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    This rich, detailed account of the development of Canada’s immigration policy from 1945 to 1986 examines the evolution of the country’s law and public administration, also taking into account the role of the voluntary sector and provinces. This book is particularly useful for those wanting in-depth “behind the scenes” information on policy evolution.

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  • Satzewich, V. 1989. Racism and Canadian immigration policy: The government’s view of Caribbean migration, 1962–1966. Canadian Ethnic Studies 21.1: 77–97.

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    This article questions the common assumption that Canada’s immigration policy became deracialized from 1962. It examines official government discourses, the policy about opening immigration office in the Caribbean, as well as efforts to recruit domestic workers from the area. The author concludes that the control of immigration remained structured by racism even after the modification of the official policy.

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  • Simmons, A., and K. Keohane. 1992. Canadian immigration policy: State strategies and the quest for legitimacy. Canadian Review of Sociology and Anthropology 29.4.

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    This article analyzes immigration policymaking using participant observation and interviews with those active in debates around the refugee claimant backlogs at the end of the 1980s and the consultation process around immigration targets in the beginning of the 1990s. The authors conclude there were limited opportunities for true consultation between civil society and federal bureaucrats and policymakers.

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  • Triadafilopoulos, T. 2010. Global norms, domestic institutions and the transformation of immigration policy in Canada and the U.S. Review of International Studies 36:169–194

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    This article compares how Canadian and US policy evolved away from racial and ethnic discrimination after World War II. The author highlights each country’s distinct adaptations to the changing normative context, which rendered certain criteria for exclusion unacceptable. In the Canadian case, the high level of executive and bureaucratic autonomy was critical in implementing comprehensive policy change.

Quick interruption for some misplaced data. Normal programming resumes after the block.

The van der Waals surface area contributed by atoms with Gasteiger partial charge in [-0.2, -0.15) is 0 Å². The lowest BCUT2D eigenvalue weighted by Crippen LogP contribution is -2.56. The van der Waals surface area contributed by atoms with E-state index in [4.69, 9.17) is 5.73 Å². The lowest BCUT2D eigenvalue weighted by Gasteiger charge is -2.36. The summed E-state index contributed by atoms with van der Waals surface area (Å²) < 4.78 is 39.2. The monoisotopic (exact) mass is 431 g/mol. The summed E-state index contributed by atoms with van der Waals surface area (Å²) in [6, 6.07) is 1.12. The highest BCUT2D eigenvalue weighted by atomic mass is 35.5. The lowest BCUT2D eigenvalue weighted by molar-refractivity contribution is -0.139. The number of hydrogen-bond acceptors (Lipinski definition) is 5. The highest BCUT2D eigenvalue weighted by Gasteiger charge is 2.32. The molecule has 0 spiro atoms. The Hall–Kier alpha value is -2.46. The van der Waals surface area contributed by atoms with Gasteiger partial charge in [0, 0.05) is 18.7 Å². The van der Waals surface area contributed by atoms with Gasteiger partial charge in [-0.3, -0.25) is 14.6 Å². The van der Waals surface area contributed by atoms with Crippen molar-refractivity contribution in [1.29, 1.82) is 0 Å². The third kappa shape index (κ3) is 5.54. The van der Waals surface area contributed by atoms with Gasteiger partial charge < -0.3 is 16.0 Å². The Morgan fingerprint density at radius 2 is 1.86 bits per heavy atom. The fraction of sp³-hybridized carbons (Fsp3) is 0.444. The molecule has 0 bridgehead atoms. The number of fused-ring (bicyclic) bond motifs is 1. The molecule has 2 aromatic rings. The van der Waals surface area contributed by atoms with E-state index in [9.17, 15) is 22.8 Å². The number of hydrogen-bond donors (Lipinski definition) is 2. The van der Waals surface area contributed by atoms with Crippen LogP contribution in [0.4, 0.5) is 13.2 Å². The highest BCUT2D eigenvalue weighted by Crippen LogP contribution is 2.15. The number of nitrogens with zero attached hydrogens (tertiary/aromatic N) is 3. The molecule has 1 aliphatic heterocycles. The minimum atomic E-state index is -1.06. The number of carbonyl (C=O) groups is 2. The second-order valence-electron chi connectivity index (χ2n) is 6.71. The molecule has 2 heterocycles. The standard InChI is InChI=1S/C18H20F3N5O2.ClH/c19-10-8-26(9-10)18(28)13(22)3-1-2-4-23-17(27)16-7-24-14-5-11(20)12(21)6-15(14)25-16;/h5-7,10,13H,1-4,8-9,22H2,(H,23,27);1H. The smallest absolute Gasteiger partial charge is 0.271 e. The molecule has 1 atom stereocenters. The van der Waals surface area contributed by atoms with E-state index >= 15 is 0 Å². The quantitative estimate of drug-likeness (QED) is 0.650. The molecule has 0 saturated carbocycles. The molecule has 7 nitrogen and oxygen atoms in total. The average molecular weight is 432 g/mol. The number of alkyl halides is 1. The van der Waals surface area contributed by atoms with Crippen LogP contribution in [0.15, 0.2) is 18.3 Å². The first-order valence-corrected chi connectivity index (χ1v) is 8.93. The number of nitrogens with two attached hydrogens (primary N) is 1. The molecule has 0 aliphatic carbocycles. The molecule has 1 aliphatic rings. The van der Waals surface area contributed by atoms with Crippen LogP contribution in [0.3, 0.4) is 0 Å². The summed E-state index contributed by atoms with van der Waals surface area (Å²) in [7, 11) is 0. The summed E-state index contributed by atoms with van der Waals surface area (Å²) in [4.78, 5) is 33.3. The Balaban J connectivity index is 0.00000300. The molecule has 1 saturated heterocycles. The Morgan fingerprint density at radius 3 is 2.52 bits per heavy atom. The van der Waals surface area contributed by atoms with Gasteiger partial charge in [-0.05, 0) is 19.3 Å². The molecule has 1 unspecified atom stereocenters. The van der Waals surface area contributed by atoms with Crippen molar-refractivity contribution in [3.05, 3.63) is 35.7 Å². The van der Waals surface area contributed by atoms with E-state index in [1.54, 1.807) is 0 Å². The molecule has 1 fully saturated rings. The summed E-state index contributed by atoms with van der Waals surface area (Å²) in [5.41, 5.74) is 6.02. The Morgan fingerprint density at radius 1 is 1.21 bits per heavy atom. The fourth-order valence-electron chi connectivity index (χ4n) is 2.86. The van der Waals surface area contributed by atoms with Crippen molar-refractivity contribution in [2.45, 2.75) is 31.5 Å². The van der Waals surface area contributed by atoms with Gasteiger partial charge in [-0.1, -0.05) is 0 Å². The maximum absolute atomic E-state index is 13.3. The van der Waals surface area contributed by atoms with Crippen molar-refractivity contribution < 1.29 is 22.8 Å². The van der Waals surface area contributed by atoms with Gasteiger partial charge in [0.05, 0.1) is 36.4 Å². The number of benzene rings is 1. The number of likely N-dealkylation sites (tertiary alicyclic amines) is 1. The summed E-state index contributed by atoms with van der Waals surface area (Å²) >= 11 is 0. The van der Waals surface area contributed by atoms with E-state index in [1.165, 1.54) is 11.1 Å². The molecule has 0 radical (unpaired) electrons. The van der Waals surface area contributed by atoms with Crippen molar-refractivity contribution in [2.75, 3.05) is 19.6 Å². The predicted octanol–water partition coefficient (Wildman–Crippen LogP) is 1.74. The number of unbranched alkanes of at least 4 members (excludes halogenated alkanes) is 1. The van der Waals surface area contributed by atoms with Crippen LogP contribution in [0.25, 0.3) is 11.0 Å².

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  • Veugelers, John W. P. 2000. State-society relations in the making of Canadian immigration policy during the Mulroney era. Canadian Review of Sociology and Anthropology 37.1: 97–110.

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    Using the changes in immigration levels ushered in under the 1980s Progressive Conservative government of Brian Mulroney as a case study, this article examines the impact of economic elites and organized labor on the content of immigration policy. The author concludes that instead of economic actors affecting policy, federal bureaucrats and politicians modified business leaders’ and unions’ perception of their self-interests.

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Contemporary Law and Policy on Immigration and Integration

Canada’s federal structure, in which power is shared by national, provincial, and municipal governments, means that debates and policymaking over immigration and integration occur across multiple government jurisdictions. The federal government has sovereignty over citizenship, primary (though shared) jurisdiction over entry, and much more limited powers over integration and diversity policies. Subnational governments, especially provinces, affect integration through their control of school systems, housing policy, health care, social programs, and local labor markets, even if immigrants are not always taken into account when such policies are formulated and implemented. Sometimes different levels of government work together on immigration and integration, as with joint agreements over provincially nominated immigrant visas, but at other times governments can be in conflict around the allocation of resources or the appropriate diversity policy. In this section we highlight key texts that examine issues of entry and integration at the federal, provincial, and municipal levels of government.

Federal Law and Policy on Entry